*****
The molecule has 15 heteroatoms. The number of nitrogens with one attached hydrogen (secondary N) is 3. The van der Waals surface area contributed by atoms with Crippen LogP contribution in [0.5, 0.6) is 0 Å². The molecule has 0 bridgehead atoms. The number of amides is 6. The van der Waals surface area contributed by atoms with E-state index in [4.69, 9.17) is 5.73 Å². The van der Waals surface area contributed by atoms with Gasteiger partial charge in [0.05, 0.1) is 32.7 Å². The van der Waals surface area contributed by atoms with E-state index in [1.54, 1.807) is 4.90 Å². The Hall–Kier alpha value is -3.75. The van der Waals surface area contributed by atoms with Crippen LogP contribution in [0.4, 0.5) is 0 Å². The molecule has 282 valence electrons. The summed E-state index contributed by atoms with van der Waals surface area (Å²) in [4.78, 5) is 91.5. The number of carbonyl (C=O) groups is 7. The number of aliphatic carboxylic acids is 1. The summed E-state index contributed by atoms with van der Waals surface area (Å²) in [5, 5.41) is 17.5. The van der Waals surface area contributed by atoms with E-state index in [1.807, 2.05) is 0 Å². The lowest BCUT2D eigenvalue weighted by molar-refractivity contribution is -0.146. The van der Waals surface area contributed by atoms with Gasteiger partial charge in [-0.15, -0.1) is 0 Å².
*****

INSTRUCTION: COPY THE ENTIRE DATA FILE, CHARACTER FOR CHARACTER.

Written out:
The molecule has 15 heteroatoms. The number of nitrogens with one attached hydrogen (secondary N) is 3. The van der Waals surface area contributed by atoms with Crippen LogP contribution in [0.5, 0.6) is 0 Å². The molecule has 0 bridgehead atoms. The number of amides is 6. The van der Waals surface area contributed by atoms with E-state index in [4.69, 9.17) is 5.73 Å². The van der Waals surface area contributed by atoms with Gasteiger partial charge in [0.05, 0.1) is 32.7 Å². The van der Waals surface area contributed by atoms with E-state index in [1.54, 1.807) is 4.90 Å². The Hall–Kier alpha value is -3.75. The van der Waals surface area contributed by atoms with Crippen LogP contribution in [0.4, 0.5) is 0 Å². The molecule has 282 valence electrons. The summed E-state index contributed by atoms with van der Waals surface area (Å²) in [4.78, 5) is 91.5. The number of carbonyl (C=O) groups is 7. The number of aliphatic carboxylic acids is 1. The summed E-state index contributed by atoms with van der Waals surface area (Å²) in [5, 5.41) is 17.5. The van der Waals surface area contributed by atoms with E-state index in [1.807, 2.05) is 0 Å². The lowest BCUT2D eigenvalue weighted by molar-refractivity contribution is -0.146. The van der Waals surface area contributed by atoms with Gasteiger partial charge in [-0.15, -0.1) is 0 Å².